Left unmitigated, physical risks and transition risks can be devastating for the world economy. Therefore regulators, governments, central banks and supervisors, financial market participants, firms and even households must follow a credible and forward-looking policy path.

Physical impacts are not just risks for the future and they are already impacting the economy and financial system today. Estimates suggest that in the absence of action to reduce emissions, the physical impact of climate change on the global economy in the second half of the century will be substantial. There have been fewer attempts to quantify the physical risks to financial stability rather than for the economy as a whole, but again losses are likely to be significant. 

Feedback loops between the financial system and the macro-economy could further exacerbate these impacts and risks. Currently, physical impact models for both the economy and financial stability are partial.

Figure 6: From physical risk to financial stability risks (Source: NGFS 2019 report).

The scale of the economic and financial transformation related to this transition is significant, bringing both risks and opportunities for the economy and the financial system.

Intuitively, the economic costs of the transition would stem from a disruptive transition and the need to switch to – initially more expensive – low-carbon technologies in some sectors, for instance, aviation or cement and steel production. Nevertheless, the estimated costs are likely to be small compared to the costs of no climate action. In addition, these cost estimates are not universally accepted and some argue that the economic costs of the transition to a low-carbon economy would be offset by a positive “green growth” effect.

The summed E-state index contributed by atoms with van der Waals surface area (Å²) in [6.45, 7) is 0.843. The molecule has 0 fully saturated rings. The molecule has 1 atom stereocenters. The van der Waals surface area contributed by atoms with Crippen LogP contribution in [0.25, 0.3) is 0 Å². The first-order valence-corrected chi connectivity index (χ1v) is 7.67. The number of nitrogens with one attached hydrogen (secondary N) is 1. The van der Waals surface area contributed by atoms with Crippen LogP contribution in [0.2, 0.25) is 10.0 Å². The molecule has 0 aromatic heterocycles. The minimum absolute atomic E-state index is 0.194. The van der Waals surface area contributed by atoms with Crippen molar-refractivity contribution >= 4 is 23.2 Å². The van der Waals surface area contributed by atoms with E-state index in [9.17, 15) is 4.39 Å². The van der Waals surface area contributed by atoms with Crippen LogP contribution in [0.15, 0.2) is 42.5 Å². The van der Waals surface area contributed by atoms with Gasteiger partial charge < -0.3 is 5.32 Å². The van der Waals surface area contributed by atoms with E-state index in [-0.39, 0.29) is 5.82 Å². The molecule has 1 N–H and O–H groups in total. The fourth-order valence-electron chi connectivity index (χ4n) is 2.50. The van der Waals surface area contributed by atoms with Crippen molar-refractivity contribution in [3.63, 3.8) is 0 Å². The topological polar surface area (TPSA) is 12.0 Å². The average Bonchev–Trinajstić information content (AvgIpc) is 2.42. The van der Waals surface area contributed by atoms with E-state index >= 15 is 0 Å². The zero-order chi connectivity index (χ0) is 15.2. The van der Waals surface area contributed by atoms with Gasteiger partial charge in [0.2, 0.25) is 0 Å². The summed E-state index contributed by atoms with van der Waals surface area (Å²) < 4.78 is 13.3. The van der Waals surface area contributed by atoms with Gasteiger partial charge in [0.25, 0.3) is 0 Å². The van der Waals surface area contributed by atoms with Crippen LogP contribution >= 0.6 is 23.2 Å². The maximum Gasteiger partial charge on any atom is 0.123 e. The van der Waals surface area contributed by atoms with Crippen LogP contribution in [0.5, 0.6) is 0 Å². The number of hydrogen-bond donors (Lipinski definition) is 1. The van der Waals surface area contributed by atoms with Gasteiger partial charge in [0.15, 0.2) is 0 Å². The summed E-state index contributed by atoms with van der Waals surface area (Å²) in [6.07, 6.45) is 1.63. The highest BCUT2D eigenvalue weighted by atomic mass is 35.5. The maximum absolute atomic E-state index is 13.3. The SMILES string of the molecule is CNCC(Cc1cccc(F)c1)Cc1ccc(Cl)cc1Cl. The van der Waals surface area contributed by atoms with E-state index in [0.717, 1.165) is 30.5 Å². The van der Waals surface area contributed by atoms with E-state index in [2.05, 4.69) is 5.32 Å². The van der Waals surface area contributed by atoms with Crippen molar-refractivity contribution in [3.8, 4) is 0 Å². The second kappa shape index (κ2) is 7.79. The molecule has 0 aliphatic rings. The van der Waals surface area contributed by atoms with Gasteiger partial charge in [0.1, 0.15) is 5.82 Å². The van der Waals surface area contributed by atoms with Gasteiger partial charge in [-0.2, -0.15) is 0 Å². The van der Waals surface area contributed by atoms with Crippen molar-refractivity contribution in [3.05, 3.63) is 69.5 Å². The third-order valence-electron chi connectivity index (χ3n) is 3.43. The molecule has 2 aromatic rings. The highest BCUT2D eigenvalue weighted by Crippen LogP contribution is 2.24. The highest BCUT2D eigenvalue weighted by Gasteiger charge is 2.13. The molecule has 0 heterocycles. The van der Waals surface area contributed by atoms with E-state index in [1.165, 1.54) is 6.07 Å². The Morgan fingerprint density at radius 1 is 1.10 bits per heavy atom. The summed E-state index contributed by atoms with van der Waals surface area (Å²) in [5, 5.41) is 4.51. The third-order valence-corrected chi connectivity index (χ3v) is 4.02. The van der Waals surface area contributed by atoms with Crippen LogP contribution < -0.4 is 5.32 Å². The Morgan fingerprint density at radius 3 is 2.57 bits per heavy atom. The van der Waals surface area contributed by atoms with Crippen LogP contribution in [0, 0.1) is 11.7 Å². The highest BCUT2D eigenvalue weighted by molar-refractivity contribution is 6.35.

Figure 7: From transition risk to financial stability risks (Source: NGFS 2019 report).

Implications for Credit Risk Modelling

⮞Probability of Default (PD)

As it can be easily observed, credit risk models may also require re-development and/or re-calibration in order to be climate - change inclusive. Among other measures, many credit rating agencies have already introduced specific criteria (i.e. ESG criteria and relevant scorecards) in their creditworthiness assessment. A shift in the probability of default distributions should be expected, as borrowers will be exposed to physical, transition and liability risks caused from climate change. 

Figure 8: A schematic view of the impact on Probability of Default (PD).

⮞Loss Given Default (LGD)

Environmental risks will also impact Loss given Default (LGD) values since the calculation of LGD is highly associated with the value of the collateral against the value of the loan. As collateral value is expected to depreciated over time (because physical or transitional risks), LTVs are estimated to be increased resulting to higher losses.

Figure 9: Impact of climate-related risks to LGD models.
Figure 9: Impact of climate-related risks to LGD models.

⮞ Concentration risk

Sector and single-name concentrations must be adjusted for physical and transition risks. The main challenge will be to get a better handle on portfolio concentrations to inform business re-allocation and determine implications for capital adequacy.

Figure 10: A schematic view of the impact on concentration risk.